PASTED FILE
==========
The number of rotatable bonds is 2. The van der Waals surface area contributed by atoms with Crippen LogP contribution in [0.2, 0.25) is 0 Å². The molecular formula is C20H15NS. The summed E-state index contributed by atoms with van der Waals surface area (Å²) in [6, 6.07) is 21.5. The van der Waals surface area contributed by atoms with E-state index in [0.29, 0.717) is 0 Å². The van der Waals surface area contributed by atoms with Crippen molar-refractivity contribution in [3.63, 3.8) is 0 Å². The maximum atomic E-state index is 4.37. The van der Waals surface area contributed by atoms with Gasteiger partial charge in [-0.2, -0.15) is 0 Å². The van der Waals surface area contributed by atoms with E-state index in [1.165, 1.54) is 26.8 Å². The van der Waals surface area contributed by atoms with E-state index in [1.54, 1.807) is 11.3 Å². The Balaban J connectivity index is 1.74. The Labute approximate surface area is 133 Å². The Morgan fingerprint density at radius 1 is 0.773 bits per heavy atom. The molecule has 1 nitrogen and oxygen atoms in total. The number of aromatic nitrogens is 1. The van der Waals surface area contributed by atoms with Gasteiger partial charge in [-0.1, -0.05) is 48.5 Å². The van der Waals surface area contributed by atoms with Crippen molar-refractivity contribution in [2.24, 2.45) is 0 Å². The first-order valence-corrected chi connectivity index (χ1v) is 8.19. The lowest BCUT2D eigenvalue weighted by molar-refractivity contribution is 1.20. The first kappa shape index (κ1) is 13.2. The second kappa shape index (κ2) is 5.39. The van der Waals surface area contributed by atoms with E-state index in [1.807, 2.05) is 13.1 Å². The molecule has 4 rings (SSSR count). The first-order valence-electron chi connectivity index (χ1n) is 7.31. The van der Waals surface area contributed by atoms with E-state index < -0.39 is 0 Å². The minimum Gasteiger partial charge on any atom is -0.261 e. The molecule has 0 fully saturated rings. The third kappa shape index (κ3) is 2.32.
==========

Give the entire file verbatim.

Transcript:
The number of rotatable bonds is 2. The van der Waals surface area contributed by atoms with Crippen LogP contribution in [0.2, 0.25) is 0 Å². The molecular formula is C20H15NS. The summed E-state index contributed by atoms with van der Waals surface area (Å²) in [6, 6.07) is 21.5. The van der Waals surface area contributed by atoms with E-state index in [0.29, 0.717) is 0 Å². The van der Waals surface area contributed by atoms with Crippen molar-refractivity contribution in [3.63, 3.8) is 0 Å². The maximum atomic E-state index is 4.37. The van der Waals surface area contributed by atoms with Gasteiger partial charge in [-0.2, -0.15) is 0 Å². The van der Waals surface area contributed by atoms with E-state index in [1.165, 1.54) is 26.8 Å². The van der Waals surface area contributed by atoms with E-state index in [1.54, 1.807) is 11.3 Å². The Balaban J connectivity index is 1.74. The Labute approximate surface area is 133 Å². The Morgan fingerprint density at radius 1 is 0.773 bits per heavy atom. The molecule has 1 nitrogen and oxygen atoms in total. The number of aromatic nitrogens is 1. The van der Waals surface area contributed by atoms with Gasteiger partial charge in [-0.1, -0.05) is 48.5 Å². The van der Waals surface area contributed by atoms with Crippen molar-refractivity contribution in [2.24, 2.45) is 0 Å². The first-order valence-corrected chi connectivity index (χ1v) is 8.19. The lowest BCUT2D eigenvalue weighted by molar-refractivity contribution is 1.20. The first kappa shape index (κ1) is 13.2. The second kappa shape index (κ2) is 5.39. The van der Waals surface area contributed by atoms with E-state index in [1.807, 2.05) is 13.1 Å². The molecule has 4 rings (SSSR count). The first-order valence-electron chi connectivity index (χ1n) is 7.31. The van der Waals surface area contributed by atoms with E-state index < -0.39 is 0 Å². The minimum Gasteiger partial charge on any atom is -0.261 e. The molecule has 0 fully saturated rings. The third kappa shape index (κ3) is 2.32.